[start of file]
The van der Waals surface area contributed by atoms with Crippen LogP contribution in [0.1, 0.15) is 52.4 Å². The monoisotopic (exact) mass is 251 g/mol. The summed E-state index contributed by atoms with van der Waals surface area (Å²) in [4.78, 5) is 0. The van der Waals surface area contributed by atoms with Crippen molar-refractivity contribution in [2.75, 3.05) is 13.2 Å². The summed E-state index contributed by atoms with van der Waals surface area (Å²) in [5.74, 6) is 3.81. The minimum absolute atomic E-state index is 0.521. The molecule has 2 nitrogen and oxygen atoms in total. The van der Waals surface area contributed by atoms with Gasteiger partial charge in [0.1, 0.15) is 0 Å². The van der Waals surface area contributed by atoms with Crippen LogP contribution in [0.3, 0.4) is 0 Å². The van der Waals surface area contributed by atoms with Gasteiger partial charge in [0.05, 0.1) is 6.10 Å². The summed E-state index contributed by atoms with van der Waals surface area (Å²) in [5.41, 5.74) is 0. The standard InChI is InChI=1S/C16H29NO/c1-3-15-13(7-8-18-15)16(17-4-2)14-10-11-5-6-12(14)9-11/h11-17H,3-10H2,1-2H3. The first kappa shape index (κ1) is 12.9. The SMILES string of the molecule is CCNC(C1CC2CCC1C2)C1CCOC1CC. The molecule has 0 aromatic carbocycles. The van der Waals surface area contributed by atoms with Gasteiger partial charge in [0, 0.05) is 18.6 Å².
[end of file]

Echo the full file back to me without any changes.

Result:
The van der Waals surface area contributed by atoms with Crippen LogP contribution in [0.1, 0.15) is 52.4 Å². The monoisotopic (exact) mass is 251 g/mol. The summed E-state index contributed by atoms with van der Waals surface area (Å²) in [4.78, 5) is 0. The van der Waals surface area contributed by atoms with Crippen molar-refractivity contribution in [2.75, 3.05) is 13.2 Å². The summed E-state index contributed by atoms with van der Waals surface area (Å²) in [5.74, 6) is 3.81. The minimum absolute atomic E-state index is 0.521. The molecule has 2 nitrogen and oxygen atoms in total. The van der Waals surface area contributed by atoms with Gasteiger partial charge in [0.1, 0.15) is 0 Å². The van der Waals surface area contributed by atoms with Crippen LogP contribution in [0.3, 0.4) is 0 Å². The van der Waals surface area contributed by atoms with Gasteiger partial charge in [0.05, 0.1) is 6.10 Å². The summed E-state index contributed by atoms with van der Waals surface area (Å²) in [5.41, 5.74) is 0. The standard InChI is InChI=1S/C16H29NO/c1-3-15-13(7-8-18-15)16(17-4-2)14-10-11-5-6-12(14)9-11/h11-17H,3-10H2,1-2H3. The first kappa shape index (κ1) is 12.9. The SMILES string of the molecule is CCNC(C1CC2CCC1C2)C1CCOC1CC. The molecule has 0 aromatic carbocycles. The van der Waals surface area contributed by atoms with Gasteiger partial charge in [0, 0.05) is 18.6 Å².